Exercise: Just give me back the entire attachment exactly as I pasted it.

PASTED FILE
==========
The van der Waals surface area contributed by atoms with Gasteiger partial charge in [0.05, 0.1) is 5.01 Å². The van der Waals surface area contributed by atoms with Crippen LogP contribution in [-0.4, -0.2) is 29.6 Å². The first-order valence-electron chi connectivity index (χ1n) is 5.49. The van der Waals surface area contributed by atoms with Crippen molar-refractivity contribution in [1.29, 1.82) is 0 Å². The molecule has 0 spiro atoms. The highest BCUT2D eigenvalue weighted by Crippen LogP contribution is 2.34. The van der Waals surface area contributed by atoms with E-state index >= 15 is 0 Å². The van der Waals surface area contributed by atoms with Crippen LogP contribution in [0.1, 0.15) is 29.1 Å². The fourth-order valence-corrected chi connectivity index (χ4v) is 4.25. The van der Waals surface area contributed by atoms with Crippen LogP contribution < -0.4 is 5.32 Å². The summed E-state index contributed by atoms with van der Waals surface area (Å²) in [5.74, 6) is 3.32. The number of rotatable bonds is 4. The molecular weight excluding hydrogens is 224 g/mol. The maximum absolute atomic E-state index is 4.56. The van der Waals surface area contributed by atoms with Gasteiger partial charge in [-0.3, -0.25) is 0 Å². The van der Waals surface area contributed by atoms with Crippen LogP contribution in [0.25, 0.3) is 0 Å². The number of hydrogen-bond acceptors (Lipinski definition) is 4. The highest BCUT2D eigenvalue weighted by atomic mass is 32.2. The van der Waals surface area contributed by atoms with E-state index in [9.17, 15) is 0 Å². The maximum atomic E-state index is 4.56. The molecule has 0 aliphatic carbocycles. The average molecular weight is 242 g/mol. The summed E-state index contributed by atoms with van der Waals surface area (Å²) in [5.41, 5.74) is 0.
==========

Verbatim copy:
The van der Waals surface area contributed by atoms with Gasteiger partial charge in [0.05, 0.1) is 5.01 Å². The van der Waals surface area contributed by atoms with Crippen LogP contribution in [-0.4, -0.2) is 29.6 Å². The first-order valence-electron chi connectivity index (χ1n) is 5.49. The van der Waals surface area contributed by atoms with Crippen molar-refractivity contribution in [1.29, 1.82) is 0 Å². The molecule has 0 spiro atoms. The highest BCUT2D eigenvalue weighted by Crippen LogP contribution is 2.34. The van der Waals surface area contributed by atoms with E-state index >= 15 is 0 Å². The van der Waals surface area contributed by atoms with Crippen LogP contribution in [0.1, 0.15) is 29.1 Å². The fourth-order valence-corrected chi connectivity index (χ4v) is 4.25. The van der Waals surface area contributed by atoms with Crippen LogP contribution < -0.4 is 5.32 Å². The summed E-state index contributed by atoms with van der Waals surface area (Å²) in [5.74, 6) is 3.32. The number of rotatable bonds is 4. The molecular weight excluding hydrogens is 224 g/mol. The maximum absolute atomic E-state index is 4.56. The van der Waals surface area contributed by atoms with Gasteiger partial charge in [-0.3, -0.25) is 0 Å². The van der Waals surface area contributed by atoms with Crippen LogP contribution in [0.25, 0.3) is 0 Å². The number of hydrogen-bond acceptors (Lipinski definition) is 4. The highest BCUT2D eigenvalue weighted by atomic mass is 32.2. The van der Waals surface area contributed by atoms with E-state index in [9.17, 15) is 0 Å². The maximum atomic E-state index is 4.56. The molecule has 0 aliphatic carbocycles. The average molecular weight is 242 g/mol. The summed E-state index contributed by atoms with van der Waals surface area (Å²) in [5.41, 5.74) is 0.